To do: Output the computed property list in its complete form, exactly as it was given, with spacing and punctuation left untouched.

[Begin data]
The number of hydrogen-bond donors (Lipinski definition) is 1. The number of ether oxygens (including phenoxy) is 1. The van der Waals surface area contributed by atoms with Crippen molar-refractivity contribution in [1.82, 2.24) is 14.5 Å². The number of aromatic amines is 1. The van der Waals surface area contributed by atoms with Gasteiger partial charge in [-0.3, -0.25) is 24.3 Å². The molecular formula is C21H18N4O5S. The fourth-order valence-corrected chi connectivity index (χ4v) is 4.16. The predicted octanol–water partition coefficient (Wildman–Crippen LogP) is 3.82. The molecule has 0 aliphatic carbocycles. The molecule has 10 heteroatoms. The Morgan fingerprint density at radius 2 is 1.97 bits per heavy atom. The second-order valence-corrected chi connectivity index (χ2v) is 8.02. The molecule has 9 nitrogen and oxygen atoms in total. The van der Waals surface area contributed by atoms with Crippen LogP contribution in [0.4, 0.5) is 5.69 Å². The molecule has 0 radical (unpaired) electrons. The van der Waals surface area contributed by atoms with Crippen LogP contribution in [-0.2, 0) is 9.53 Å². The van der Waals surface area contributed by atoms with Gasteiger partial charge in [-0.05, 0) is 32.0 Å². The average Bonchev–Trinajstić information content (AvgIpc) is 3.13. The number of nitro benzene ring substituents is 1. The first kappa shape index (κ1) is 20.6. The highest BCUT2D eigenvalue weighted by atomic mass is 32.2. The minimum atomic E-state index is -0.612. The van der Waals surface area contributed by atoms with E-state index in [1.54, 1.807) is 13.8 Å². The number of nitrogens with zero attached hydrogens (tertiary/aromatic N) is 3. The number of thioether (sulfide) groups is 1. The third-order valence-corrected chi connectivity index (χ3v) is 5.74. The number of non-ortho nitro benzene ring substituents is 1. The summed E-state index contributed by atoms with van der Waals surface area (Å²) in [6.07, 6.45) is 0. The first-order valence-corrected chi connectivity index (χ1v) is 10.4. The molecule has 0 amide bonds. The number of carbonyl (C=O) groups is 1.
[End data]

The number of hydrogen-bond donors (Lipinski definition) is 1. The number of ether oxygens (including phenoxy) is 1. The van der Waals surface area contributed by atoms with Crippen molar-refractivity contribution in [1.82, 2.24) is 14.5 Å². The number of aromatic amines is 1. The van der Waals surface area contributed by atoms with Gasteiger partial charge in [-0.3, -0.25) is 24.3 Å². The molecular formula is C21H18N4O5S. The fourth-order valence-corrected chi connectivity index (χ4v) is 4.16. The predicted octanol–water partition coefficient (Wildman–Crippen LogP) is 3.82. The molecule has 0 aliphatic carbocycles. The molecule has 10 heteroatoms. The Morgan fingerprint density at radius 2 is 1.97 bits per heavy atom. The second-order valence-corrected chi connectivity index (χ2v) is 8.02. The molecule has 9 nitrogen and oxygen atoms in total. The van der Waals surface area contributed by atoms with Crippen LogP contribution in [0.4, 0.5) is 5.69 Å². The molecule has 0 radical (unpaired) electrons. The van der Waals surface area contributed by atoms with Crippen LogP contribution in [-0.2, 0) is 9.53 Å². The van der Waals surface area contributed by atoms with Gasteiger partial charge in [-0.05, 0) is 32.0 Å². The average Bonchev–Trinajstić information content (AvgIpc) is 3.13. The number of nitro benzene ring substituents is 1. The first kappa shape index (κ1) is 20.6. The highest BCUT2D eigenvalue weighted by atomic mass is 32.2. The minimum atomic E-state index is -0.612. The van der Waals surface area contributed by atoms with E-state index in [1.54, 1.807) is 13.8 Å². The number of nitrogens with zero attached hydrogens (tertiary/aromatic N) is 3. The number of thioether (sulfide) groups is 1. The third-order valence-corrected chi connectivity index (χ3v) is 5.74. The number of non-ortho nitro benzene ring substituents is 1. The summed E-state index contributed by atoms with van der Waals surface area (Å²) in [6.07, 6.45) is 0. The first-order valence-corrected chi connectivity index (χ1v) is 10.4. The molecule has 0 amide bonds. The number of carbonyl (C=O) groups is 1.